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The effects of effort-reward imbalance on inflammatory and cardiovascular responses to mental stress

Hamer, M; Williams, E; Vuonovirta, R; Giacobazzi, P; Gibson, EL; Steptoe, A; (2006) The effects of effort-reward imbalance on inflammatory and cardiovascular responses to mental stress. PSYCHOSOM MED , 68 (3) 408 - 413. 10.1097/01.psy.0000221227.02975.a0.

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Abstract

Objective: We examined the influence of effort-reward imbalance, a stressful feature of the work environment, on cardiovascular and inflammatory responses to acute mental stress. Methods: Ninety-two healthy men (mean age, 33.1 yeasr) in full-time employment were recruited. Effort-reward imbalance was measured using a self-administered questionnaire. Blood, for the analysis of C-reactive protein (CRP) and von Willebrand factor (vWF) antigen, was sampled at baseline and 10 minutes after two mental stress tasks, whereas cardiovascular activity was measured throughout. Results: Plasma CRP and vWF were significantly elevated following the stress period, and cardiovascular activity was increased during and after both tasks (p <.001). Multiple linear regression analysis adjusted for age, body mass index, and baseline levels revealed that men with higher effort-reward imbalance demonstrated greater CRP and vWF responses to the stress tasks but blunted cardiovascular responses. Inflammatory and cardiovascular responses to stress appeared to be unrelated. Conclusions: These findings suggest that the association between chronic work stress and cardiovascular disease risk may be mediated in part by heightened acute inflammatory responsivity. These responses appear not to result from differences in sympatboadrenal activation.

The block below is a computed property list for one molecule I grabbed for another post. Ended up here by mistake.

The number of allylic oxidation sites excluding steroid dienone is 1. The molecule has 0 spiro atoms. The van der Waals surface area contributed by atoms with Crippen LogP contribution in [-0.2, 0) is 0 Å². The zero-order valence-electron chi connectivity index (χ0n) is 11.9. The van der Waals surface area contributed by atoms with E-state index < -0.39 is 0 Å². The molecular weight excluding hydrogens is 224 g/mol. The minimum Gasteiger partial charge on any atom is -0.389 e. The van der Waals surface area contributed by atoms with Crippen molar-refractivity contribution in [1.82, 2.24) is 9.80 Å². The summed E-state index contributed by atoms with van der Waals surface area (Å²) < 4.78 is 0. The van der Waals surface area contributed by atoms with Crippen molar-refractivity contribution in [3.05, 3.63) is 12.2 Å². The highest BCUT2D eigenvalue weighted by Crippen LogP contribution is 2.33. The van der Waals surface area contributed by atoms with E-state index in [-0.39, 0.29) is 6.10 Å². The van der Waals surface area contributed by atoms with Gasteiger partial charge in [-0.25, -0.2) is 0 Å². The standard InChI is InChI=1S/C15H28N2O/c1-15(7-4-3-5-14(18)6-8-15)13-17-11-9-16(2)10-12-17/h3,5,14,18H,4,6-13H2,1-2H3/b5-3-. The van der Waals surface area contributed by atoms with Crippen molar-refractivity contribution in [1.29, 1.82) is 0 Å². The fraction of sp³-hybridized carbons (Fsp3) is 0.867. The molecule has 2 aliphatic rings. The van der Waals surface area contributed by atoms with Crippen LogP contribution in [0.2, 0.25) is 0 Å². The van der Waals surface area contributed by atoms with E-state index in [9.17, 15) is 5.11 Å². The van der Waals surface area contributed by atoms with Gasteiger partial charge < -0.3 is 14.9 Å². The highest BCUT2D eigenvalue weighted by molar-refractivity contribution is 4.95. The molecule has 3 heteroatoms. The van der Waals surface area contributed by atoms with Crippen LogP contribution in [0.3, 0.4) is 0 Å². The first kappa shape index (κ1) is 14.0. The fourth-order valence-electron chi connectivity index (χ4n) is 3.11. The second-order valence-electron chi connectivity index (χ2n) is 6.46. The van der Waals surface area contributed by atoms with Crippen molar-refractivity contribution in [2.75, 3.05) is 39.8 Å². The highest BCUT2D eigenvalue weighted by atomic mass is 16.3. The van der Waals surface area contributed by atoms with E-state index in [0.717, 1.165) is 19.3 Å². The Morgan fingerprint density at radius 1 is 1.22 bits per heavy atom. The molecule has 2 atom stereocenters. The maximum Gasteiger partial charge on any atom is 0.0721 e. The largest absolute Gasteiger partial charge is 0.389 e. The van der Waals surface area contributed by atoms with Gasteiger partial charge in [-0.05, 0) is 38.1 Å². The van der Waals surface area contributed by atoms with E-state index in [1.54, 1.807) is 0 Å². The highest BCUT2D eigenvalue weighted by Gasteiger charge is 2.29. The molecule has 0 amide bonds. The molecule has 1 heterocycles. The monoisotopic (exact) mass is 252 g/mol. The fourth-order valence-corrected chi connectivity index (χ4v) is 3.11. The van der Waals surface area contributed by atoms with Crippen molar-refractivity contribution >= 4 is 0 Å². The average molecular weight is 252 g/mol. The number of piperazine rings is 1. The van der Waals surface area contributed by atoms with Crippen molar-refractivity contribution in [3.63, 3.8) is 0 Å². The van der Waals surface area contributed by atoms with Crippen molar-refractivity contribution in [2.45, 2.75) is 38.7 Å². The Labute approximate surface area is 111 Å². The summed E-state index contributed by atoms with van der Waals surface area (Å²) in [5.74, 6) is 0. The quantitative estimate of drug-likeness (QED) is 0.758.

Type: Article
Title: The effects of effort-reward imbalance on inflammatory and cardiovascular responses to mental stress
DOI: 10.1097/01.psy.0000221227.02975.a0
Keywords: inflammatory response, acute mental stress, chronic work stress, C-reactive protein, Von Willebrand factor, cardiovascular disease risk, C-REACTIVE PROTEIN, CORONARY-HEART-DISEASE, AMBULATORY BLOOD-PRESSURE, MIDDLE-AGED MEN, PSYCHOLOGICAL STRESS, WORK STRESS, SOCIOECONOMIC-STATUS, ENDOTHELIAL-CELLS, INDUCED INCREASES, RISK MARKER
UCL classification: UCL > Provost and Vice Provost Offices
UCL > Provost and Vice Provost Offices > School of Life and Medical Sciences
UCL > Provost and Vice Provost Offices > School of Life and Medical Sciences > Faculty of Pop Health Sciences > Institute of Cardiovascular Science
UCL > Provost and Vice Provost Offices > School of Life and Medical Sciences > Faculty of Pop Health Sciences > Institute of Cardiovascular Science > Cardiometabolic Phenotyping Group
UCL > Provost and Vice Provost Offices > School of Life and Medical Sciences > Faculty of Pop Health Sciences > Institute of Epidemiology and Health
UCL > Provost and Vice Provost Offices > School of Life and Medical Sciences > Faculty of Pop Health Sciences > Institute of Epidemiology and Health > Behavioural Science and Health
UCL > Provost and Vice Provost Offices > School of Life and Medical Sciences > Faculty of Pop Health Sciences > Institute of Epidemiology and Health > Epidemiology and Public Health
URI: http://discovery.ucl.ac.uk/id/eprint/182085
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